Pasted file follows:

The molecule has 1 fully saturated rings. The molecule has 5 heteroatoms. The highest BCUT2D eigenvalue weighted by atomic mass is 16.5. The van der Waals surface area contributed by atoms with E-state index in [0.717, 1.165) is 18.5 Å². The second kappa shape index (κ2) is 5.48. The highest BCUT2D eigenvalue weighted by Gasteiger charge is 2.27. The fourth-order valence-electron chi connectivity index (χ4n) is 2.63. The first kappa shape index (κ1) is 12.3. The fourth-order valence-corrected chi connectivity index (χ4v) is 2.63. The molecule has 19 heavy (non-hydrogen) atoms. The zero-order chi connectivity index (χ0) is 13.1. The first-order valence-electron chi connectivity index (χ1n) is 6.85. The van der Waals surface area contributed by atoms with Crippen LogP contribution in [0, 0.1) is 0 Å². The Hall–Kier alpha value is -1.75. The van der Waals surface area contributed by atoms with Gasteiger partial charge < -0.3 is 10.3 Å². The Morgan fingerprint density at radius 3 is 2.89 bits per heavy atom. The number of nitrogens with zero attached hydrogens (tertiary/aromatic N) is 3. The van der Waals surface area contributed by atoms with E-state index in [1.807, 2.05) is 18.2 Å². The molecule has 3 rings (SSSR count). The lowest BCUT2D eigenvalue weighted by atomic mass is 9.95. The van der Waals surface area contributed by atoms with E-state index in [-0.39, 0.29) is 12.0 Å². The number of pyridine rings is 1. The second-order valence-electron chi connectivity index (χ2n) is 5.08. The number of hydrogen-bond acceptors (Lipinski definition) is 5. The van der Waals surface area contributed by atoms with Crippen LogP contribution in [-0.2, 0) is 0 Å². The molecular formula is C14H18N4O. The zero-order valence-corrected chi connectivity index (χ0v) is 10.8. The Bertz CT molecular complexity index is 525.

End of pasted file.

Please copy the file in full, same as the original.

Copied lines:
The molecule has 1 fully saturated rings. The molecule has 5 heteroatoms. The highest BCUT2D eigenvalue weighted by atomic mass is 16.5. The van der Waals surface area contributed by atoms with E-state index in [0.717, 1.165) is 18.5 Å². The second kappa shape index (κ2) is 5.48. The highest BCUT2D eigenvalue weighted by Gasteiger charge is 2.27. The fourth-order valence-electron chi connectivity index (χ4n) is 2.63. The first kappa shape index (κ1) is 12.3. The fourth-order valence-corrected chi connectivity index (χ4v) is 2.63. The molecule has 19 heavy (non-hydrogen) atoms. The zero-order chi connectivity index (χ0) is 13.1. The first-order valence-electron chi connectivity index (χ1n) is 6.85. The van der Waals surface area contributed by atoms with Crippen LogP contribution in [0, 0.1) is 0 Å². The Hall–Kier alpha value is -1.75. The van der Waals surface area contributed by atoms with Gasteiger partial charge < -0.3 is 10.3 Å². The Morgan fingerprint density at radius 3 is 2.89 bits per heavy atom. The number of nitrogens with zero attached hydrogens (tertiary/aromatic N) is 3. The van der Waals surface area contributed by atoms with E-state index in [1.807, 2.05) is 18.2 Å². The molecule has 3 rings (SSSR count). The lowest BCUT2D eigenvalue weighted by atomic mass is 9.95. The van der Waals surface area contributed by atoms with E-state index in [-0.39, 0.29) is 12.0 Å². The number of pyridine rings is 1. The second-order valence-electron chi connectivity index (χ2n) is 5.08. The number of hydrogen-bond acceptors (Lipinski definition) is 5. The van der Waals surface area contributed by atoms with Crippen LogP contribution in [-0.2, 0) is 0 Å². The molecular formula is C14H18N4O. The zero-order valence-corrected chi connectivity index (χ0v) is 10.8. The Bertz CT molecular complexity index is 525.